## Cache and Bandwidth Aware Real-time Subsurface Scattering

### PhD. Dissertation (Advisor: Marc Olano).

Figure 1: MetaHuman rendered with our proposed subsurface scattering algorithm in Unreal Engine in real time.

Abstract: Photo-realistic subsurface scattering is a demanding feature in many real-time applications, especially in next-generation games and virtual productions where the uncanny valley needs to be addressed for real-time human skin rendering. Most importantly, it must be addressed in milliseconds or less without visible quality compromise. These quality and performance demands are prohibitively expensive when using Monte Carlo sampling for subsurface scattering. Moreover, real-time rendering is limited by hardware capability and GPU cache architectures. This dissertation explores novel algorithms for high-quality photo-realistic real-time subsurface scattering with cache incoherence and limited bandwidth.
To achieve this, a new generic taxonomy is proposed for heterogeneous realtime rendering to identify techniques that can improve bandwidth and cache utilization. A single pass, variance guided, and generic O(1) real-time adaptive sampling technique is proposed to minimize bandwidth demands and improve cache utilization. This adaptive sampling pass works with different global temporal accumulation techniques (e.g., Temporal Anti-Aliasing and Deep Learning Super Sampling) to further improve quality. We propose a new technique, adaptive filtered importance sampling (AFIS), based on our single pass adaptive sampling technique and filtered importance sampling. A hybrid AFIS and the separable approximation technique allows the user to balance quality and performance. To deal with instability during dynamic lighting, a novel use of Control Variates (CV) in the sample domain instead of shading domain is proposed.
Our algorithm induces as little as one texture overhead to a real-time rendering engine, and has been battle tested in the Unreal Engine, a commercial game engine.

## Real-time Subsurface Control Variates: Temporally Stable Adaptive Sampling

### Proc. ACM Comput. Graph. Interact. Tech. 4, 1 (I3D, 2021)

Figure 1: Dynamic subsurface scene just after light has been turned off. Our method has consistently lower sample count (d) than SPVG [Xie et al. 2020] (c) at this frame. It leads to lower sampling pass time in dynamic lighting from 12.9 ms to 5.2 ms at 3360 × 1440 (×2.5), while maintaining good quality (47.5 dB) vs SPVG (48.6 dB). Separable (b) runs fastest for the whole subsurface pass at 4.0 ms, however, with visible banding artifacts.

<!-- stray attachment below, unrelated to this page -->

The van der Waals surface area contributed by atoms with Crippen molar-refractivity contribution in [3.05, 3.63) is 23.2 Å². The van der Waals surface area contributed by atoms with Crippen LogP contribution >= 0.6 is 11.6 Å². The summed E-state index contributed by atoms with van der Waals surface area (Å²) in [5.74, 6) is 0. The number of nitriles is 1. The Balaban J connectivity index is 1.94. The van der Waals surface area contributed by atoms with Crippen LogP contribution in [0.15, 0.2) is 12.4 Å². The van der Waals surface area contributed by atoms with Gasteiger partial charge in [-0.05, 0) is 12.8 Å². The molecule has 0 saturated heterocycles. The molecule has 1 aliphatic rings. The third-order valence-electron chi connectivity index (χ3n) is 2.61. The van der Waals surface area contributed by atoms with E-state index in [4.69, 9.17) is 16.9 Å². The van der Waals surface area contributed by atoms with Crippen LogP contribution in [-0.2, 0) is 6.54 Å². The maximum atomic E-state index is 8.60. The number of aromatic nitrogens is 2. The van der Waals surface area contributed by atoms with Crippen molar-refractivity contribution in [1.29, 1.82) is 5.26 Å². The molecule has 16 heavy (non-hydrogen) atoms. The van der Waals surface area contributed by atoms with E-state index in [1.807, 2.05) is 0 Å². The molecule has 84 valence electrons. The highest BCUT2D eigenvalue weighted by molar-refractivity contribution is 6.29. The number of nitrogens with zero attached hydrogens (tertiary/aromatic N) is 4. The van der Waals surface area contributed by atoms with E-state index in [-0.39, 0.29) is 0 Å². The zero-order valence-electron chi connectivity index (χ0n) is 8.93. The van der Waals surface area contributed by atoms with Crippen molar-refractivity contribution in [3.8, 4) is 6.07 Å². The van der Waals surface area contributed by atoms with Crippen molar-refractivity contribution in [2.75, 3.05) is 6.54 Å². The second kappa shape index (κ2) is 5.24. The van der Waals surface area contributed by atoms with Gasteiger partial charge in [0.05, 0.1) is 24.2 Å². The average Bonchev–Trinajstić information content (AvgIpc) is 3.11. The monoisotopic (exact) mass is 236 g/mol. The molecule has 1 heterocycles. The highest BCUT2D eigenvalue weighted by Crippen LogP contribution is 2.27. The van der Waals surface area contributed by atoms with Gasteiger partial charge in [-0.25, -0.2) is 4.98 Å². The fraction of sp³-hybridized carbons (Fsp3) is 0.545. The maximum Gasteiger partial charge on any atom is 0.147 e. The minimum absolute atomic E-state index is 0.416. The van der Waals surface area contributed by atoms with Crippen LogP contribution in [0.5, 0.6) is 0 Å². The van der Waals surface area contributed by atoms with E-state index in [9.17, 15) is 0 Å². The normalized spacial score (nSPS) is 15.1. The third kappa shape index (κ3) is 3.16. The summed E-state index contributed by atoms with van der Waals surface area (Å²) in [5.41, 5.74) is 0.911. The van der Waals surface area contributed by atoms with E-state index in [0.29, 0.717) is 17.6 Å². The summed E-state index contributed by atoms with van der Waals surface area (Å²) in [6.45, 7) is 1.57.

Abstract: Real-time adaptive sampling is a new technique recently proposed for efficient importance sampling in real-time Monte Carlo sampling in subsurface scattering. It adaptively places samples based on variance tracking to help escape the uncanny valley of subsurface rendering. However, the occasional performance drop due to temporal lighting dynamics (e.g., guns or lights turning on and off) could hinder adoption in games or other applications where smooth high frame rate is preferred. In this paper we propose a novel usage of Control Variates (CV) in the sample domain instead of shading domain to maintain a consistent low pass time. Our algorithm seamlessly reduces to diffuse with zero scattering samples for sub-pixel scattering. We propose a novel joint-optimization algorithm for sample count and CV coefficient estimation. The main enabler is our novel time-variant covariance updating method that helps remove the effect of recent temporal dynamics from variance tracking. Since bandwidth is critical in real-time rendering, a solution without adding any extra textures is also provided.

Figure 1: Subsurface rendering comparison from close to far at 1920x1080 on NVIDIA Quadro P4000 (implemented in UE4). (a) our adaptive sampling algorithm ($σ\\_0^2$ = 0.001, κ = 0.2, $b\\_{min}$ = 8 spp, $b\\_{max}$ = 64 spp), (b) Golubev [2018]’s sampling model in our framework with 64spp, (c) a Baseline fixed 64-sample implementation without our proposed acceleration techniques, (d) Separable screen-space diffusion. (e) Visualization of our adaptive sample count for each view. Our quality is higher than Baseline in all three scenarios (close skin patch, ear, and front). Moreover, our algorithm runs faster on the close skin patch with an acceleration of up to 91.07× (2.78 ms vs 253.18 ms). In addition, our algorithm enables better quality with run time comparable or even better than Separable. Error measurements are PSNR for the subsurface, as compared to a reference image at 2k samples per pixel. Digital Mike ©Epic Games, Inc.